The underground hospital at Hass in northern Hama Province is destroyed by Russian bombing, May 5, 2019

Russia and the Assad regime continued their attacks on opposition-held northwest Syria on Sunday, with more hospitals destroyed or damaged.

Breaking a demilitarized zone announced by Russia and Turkey last September, Assad forces stepped up bombardment of Idlib and northern Hama Provinces from mid-February, with Russia carrying out occasional airstrikes. The assault has been sustained since Tuesday, including attacks on medical facilities and rescuers. Russia is again dropping “bunker-buster” bombs and the regime is using “barrel bombs”, explosive-filled cylinders dropped out of helicopters.

Syria Daily, May 5: Russia & Regime Step Up Attacks on Northwest — Civilians and Rescuer Killed, Turkish Post Hit

On Sunday there were more than 100 airstrikes — one almost every five minutes — on about 40 locations. The White Helmets civil defense said another eight civilians were killed, including three children and a medic.

The underground hospital in Hass in northern Hama was destroyed with a “bunker-buster” bomb, and the facility in Kafranbel in Idlib damaged.

As a prelude to all-out offensives, rescue workers and medical facilities have been targeted in cases from east Aleppo city in December 2016 to the East Ghouta area near Damascus in spring 2018.

The latest attacks have added to the killing of hundreds of civilians and displacement of an estimated 323,000 since last September.

Those displaced in the past week have gone to camps on the Turkish borders or sought shelter in olive orchards.

Idlib and northern Hama are home to about 3 million Syrians, 20% of the country’s remaining population after more than eight years of conflict. Many of them have fled pro-Assad assaults and forced transfers from other areas of Syria.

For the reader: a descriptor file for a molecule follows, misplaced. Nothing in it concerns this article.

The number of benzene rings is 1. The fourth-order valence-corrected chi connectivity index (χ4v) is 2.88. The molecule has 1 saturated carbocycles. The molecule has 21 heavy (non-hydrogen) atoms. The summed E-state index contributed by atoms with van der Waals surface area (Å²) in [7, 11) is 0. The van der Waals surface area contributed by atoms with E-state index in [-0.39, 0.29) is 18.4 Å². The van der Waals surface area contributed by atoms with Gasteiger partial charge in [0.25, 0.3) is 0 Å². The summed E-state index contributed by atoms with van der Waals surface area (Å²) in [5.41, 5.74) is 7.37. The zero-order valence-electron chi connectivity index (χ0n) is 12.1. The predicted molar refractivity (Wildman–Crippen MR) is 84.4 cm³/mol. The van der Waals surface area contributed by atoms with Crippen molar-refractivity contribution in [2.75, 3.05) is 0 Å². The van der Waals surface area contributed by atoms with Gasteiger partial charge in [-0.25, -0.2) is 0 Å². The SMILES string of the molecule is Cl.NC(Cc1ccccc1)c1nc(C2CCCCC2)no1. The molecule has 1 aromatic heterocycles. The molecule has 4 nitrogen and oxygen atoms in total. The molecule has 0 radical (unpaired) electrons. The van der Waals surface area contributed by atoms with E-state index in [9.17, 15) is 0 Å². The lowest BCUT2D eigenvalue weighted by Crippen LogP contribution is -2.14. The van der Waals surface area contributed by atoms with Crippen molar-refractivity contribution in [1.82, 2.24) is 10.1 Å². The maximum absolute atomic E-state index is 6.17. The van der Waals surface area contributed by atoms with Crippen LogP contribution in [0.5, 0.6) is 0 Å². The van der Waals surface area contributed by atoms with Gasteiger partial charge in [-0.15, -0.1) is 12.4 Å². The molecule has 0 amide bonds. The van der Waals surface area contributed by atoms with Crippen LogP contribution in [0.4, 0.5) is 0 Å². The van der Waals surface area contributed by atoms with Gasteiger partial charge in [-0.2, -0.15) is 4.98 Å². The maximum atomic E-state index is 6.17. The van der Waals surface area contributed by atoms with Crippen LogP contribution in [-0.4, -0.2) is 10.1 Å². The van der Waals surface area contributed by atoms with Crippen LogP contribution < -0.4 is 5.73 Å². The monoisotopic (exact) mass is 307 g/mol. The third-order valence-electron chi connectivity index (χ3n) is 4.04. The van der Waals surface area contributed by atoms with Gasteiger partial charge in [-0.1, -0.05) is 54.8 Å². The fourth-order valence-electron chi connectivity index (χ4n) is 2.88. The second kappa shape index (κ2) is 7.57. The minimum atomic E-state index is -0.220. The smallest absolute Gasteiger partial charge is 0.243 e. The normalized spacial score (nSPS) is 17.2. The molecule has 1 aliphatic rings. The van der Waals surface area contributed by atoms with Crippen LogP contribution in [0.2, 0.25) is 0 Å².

Imminent Offensive?

Turkish-supported rebels said Russia and the regime, putting aside the 15 to 20-km wide and 100-km long demilitarized zone around Idlib and northern Hama, are trying to seize control of the M4 and M5 highways. The routes link Syria’s largest city Aleppo with Hama and with Latakia on the Mediterranean coast.

Major Yousef Hamoud, spokesman for the Turkey-supported National Liberation Front, said:

There has long been a Russian aim to capture these highways. This is rejected as a principle of our revolution and it would have meant the displacement of tens of thousands of people who live in the area and refuse to be under Russian [rule].

Rebels said they repelled a regime attempt in northern Hama, killing at least 20 troops and destroying a tank with its crew.

Despite the effective dissolution of the demilitarized zone — and regime shelling of one of 12 Turkish observation posts, wounding two soldiers — Ankara has been silent.

In February, at a summit with Turkish and Iranian counterparts, Russian President Vladimir Putin spoke of erasing “terrorists” from the northwest but indicated it was not yet time for an offensive. He repeated the line almost a month ago in another discussion with Turkish President Recep Tayyip Erdoğan. However, officials such as Foreign Minister Sergey Lavrov have maintained the talk of attacks on “extremists”.

Syria Daily, April 10: Putin Meets Erdoğan Amid Regime Attacks on Idlib